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Ex-pupils say 'Happy birthday, Mr Ward!'

PUBLISHED: 11:37 27 January 2015

Former pupils at Heigham House school in Norwich from 1958 until 1961 gather to celebrate Peter Ward’s 90th birthday.

Left to right: Jill Stolworthy (nee Pelham), Janet Metcalf (McCabe), Margaret Wilkens (Murray), Sheila Goodwin (Chittock). Seated: Pat Crisp (Mallett), Peter Ward and Pat Knights (Dyer)

Former pupils at Heigham House school in Norwich from 1958 until 1961 gather to celebrate Peter Ward's 90th birthday. Left to right: Jill Stolworthy (nee Pelham), Janet Metcalf (McCabe), Margaret Wilkens (Murray), Sheila Goodwin (Chittock). Seated: Pat Crisp (Mallett), Peter Ward and Pat Knights (Dyer)

Archant

Happy Birthday Sir!

Second Opinion's final gig at Acle Social Club, which ended a 40-year career.Second Opinion's final gig at Acle Social Club, which ended a 40-year career.

More than half a century after they left the school where he taught, pupils from Heigham House in Norwich took their favourite teacher out for a celebration lunch.

It was a wonderful gesture which illustrates so well how we never forget our teachers and the role they play in developing our lives.

Peter Ward taught these “girls” between 1958 and 1961 when they left Heigham House. He also taught at St Thomas More RC school and will be remembered with affection by all those who attended the schools over the years.

“We all decided to take him out for lunch to celebrate his 90th birthday. He was an excellent and popular teacher and is still very bright,” said Janet Metcalfe (McCabe) who was joined by Jill Stolworthy (Pelham), Pat Crisp (Mallett), Sheila Goodwin (Chittock), Pat Knights (Dyer) and Margaret Wilkins (Murray).

"More!": Some of the enthusiastic crowd at Second Opinion's final gig at Acle Social Club.

They had made contact with Mr Ward again after organising reunions for Willow Lane, Heigham House and St Thomas More schools which have rekindled so many friendships.

The three Roman Catholic schools in Norwich were linked over the years, educating thousands of boys and girl.

Heigham House operated from the West Pottergate home of the first Lord Mayor of Norwich Dr Ernest Blyth, who was a man who devoted much of his life to improving education standards in the city.

It opened in 1939 and developed into a secondary modern school for boys and girls. It became known as St Thomas More and a new school opened.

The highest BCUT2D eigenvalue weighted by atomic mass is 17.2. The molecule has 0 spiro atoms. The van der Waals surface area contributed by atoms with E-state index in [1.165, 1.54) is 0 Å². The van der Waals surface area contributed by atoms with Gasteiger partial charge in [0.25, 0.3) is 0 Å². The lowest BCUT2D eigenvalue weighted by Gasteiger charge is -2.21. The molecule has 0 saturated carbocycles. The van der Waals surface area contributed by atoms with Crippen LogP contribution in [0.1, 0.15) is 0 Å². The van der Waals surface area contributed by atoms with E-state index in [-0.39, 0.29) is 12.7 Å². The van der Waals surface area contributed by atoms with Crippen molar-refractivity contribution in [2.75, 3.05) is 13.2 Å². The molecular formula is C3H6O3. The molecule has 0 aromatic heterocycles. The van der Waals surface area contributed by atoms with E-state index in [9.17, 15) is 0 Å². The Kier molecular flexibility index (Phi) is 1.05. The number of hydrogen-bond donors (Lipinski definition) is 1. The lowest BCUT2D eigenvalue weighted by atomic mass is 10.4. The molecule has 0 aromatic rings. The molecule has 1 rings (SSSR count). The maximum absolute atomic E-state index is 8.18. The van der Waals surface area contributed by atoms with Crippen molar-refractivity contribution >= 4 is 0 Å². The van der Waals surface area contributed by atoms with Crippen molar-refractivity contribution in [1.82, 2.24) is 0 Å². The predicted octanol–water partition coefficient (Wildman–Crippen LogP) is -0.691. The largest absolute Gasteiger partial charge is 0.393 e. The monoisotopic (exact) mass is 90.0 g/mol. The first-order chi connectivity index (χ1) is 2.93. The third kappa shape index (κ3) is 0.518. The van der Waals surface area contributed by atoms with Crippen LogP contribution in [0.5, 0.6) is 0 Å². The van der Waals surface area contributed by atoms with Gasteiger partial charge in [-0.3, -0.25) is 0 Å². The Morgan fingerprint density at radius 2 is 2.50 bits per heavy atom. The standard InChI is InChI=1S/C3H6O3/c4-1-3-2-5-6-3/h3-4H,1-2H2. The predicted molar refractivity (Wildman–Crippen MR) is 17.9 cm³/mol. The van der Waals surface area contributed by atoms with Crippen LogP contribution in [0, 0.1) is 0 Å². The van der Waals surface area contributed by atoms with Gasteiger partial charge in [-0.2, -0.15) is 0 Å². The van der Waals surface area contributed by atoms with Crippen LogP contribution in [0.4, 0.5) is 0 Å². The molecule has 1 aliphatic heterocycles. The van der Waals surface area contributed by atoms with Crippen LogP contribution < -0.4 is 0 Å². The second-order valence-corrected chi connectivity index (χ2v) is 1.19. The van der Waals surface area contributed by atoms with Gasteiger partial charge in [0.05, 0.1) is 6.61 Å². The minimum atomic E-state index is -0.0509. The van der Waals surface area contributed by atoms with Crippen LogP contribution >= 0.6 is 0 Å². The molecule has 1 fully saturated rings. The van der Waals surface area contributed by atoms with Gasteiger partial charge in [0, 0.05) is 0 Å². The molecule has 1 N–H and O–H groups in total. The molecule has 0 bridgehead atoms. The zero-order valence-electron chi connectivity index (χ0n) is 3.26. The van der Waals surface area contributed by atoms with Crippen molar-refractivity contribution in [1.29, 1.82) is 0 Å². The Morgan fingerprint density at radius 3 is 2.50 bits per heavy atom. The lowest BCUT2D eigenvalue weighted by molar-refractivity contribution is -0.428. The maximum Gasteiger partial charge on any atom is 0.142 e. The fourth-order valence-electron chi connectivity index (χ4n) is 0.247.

Second Opinion bow out in style

It was a great sell-out farewell tour by a Norfolk pop group which has entertained tens of thousands of people over the past 40 years.

Second Opinion played at Seacroft Holiday Village, Freethorpe Sports and Social Club, Toftwood Social Centre and Shipdham WI Hall before finishing at Acle Social Club.

“When we finally left the stage the club was still packed with people asking for more,” said founder member and front man Mel Holman.

Four fans flew in from Spain and others travelled from across East Anglia for the final concert.

“We all agreed it was the best night of our long musical careers. It will live with us forever,” he added.

Mel wants to thank everyone for their support over the years and especially compere Mim Bedding along with Fred Colk and Jimmy Simpson from Acle United for making their last gig so special.

“We had about 200 pupils and I believe they were the best behaved children in the whole of Norwich. They always respected other people,” said Mr Ward.

It was St Thomas More headmaster Jack Rudden who hit the headlines in 1960 when he asked parents not to allow their children to arrive at school in “jerseys dedicated to pop singers, high-heeled shoes, ballerina skirts and other teenage aberrations.”

Then eight years later headmistress Miss P B Delahan said: “May I suggest that dads should see their sons get value for money at the barbers and that mothers should notice the length, or lack of length, of their daughters’ skirts.”

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